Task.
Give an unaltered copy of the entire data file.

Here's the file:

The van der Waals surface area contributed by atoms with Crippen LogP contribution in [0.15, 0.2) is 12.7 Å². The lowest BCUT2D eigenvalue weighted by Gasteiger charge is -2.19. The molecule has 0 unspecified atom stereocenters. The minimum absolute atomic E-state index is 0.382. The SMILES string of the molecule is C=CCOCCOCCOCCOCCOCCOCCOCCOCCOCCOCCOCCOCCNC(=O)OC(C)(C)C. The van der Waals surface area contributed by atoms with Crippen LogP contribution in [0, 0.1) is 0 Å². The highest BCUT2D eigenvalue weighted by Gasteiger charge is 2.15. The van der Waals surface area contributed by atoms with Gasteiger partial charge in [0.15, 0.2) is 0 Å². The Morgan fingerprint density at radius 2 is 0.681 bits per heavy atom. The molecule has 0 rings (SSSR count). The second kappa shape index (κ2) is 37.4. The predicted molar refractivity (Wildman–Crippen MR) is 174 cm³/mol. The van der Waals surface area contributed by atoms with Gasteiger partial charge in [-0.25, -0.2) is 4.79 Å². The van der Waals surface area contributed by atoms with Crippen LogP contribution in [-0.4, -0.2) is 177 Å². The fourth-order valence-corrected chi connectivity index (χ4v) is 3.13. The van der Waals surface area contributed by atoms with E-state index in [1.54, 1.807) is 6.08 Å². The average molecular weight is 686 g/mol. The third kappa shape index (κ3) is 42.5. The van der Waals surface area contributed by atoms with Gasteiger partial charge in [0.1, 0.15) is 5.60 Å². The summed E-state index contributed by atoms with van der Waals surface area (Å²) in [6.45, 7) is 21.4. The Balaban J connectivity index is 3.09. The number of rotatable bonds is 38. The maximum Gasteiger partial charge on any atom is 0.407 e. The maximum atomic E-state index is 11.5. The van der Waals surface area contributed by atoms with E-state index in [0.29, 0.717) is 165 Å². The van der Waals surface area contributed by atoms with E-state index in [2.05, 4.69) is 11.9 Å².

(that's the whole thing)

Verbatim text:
The van der Waals surface area contributed by atoms with Crippen LogP contribution in [0.15, 0.2) is 12.7 Å². The lowest BCUT2D eigenvalue weighted by Gasteiger charge is -2.19. The molecule has 0 unspecified atom stereocenters. The minimum absolute atomic E-state index is 0.382. The SMILES string of the molecule is C=CCOCCOCCOCCOCCOCCOCCOCCOCCOCCOCCOCCOCCNC(=O)OC(C)(C)C. The van der Waals surface area contributed by atoms with Crippen LogP contribution in [0, 0.1) is 0 Å². The highest BCUT2D eigenvalue weighted by Gasteiger charge is 2.15. The van der Waals surface area contributed by atoms with Gasteiger partial charge in [0.15, 0.2) is 0 Å². The Morgan fingerprint density at radius 2 is 0.681 bits per heavy atom. The molecule has 0 rings (SSSR count). The second kappa shape index (κ2) is 37.4. The predicted molar refractivity (Wildman–Crippen MR) is 174 cm³/mol. The van der Waals surface area contributed by atoms with Gasteiger partial charge in [-0.25, -0.2) is 4.79 Å². The van der Waals surface area contributed by atoms with Crippen LogP contribution in [-0.4, -0.2) is 177 Å². The fourth-order valence-corrected chi connectivity index (χ4v) is 3.13. The van der Waals surface area contributed by atoms with E-state index in [1.54, 1.807) is 6.08 Å². The average molecular weight is 686 g/mol. The third kappa shape index (κ3) is 42.5. The van der Waals surface area contributed by atoms with Gasteiger partial charge in [0.1, 0.15) is 5.60 Å². The summed E-state index contributed by atoms with van der Waals surface area (Å²) in [6.45, 7) is 21.4. The Balaban J connectivity index is 3.09. The number of rotatable bonds is 38. The maximum Gasteiger partial charge on any atom is 0.407 e. The maximum atomic E-state index is 11.5. The van der Waals surface area contributed by atoms with E-state index in [0.29, 0.717) is 165 Å². The van der Waals surface area contributed by atoms with E-state index in [2.05, 4.69) is 11.9 Å².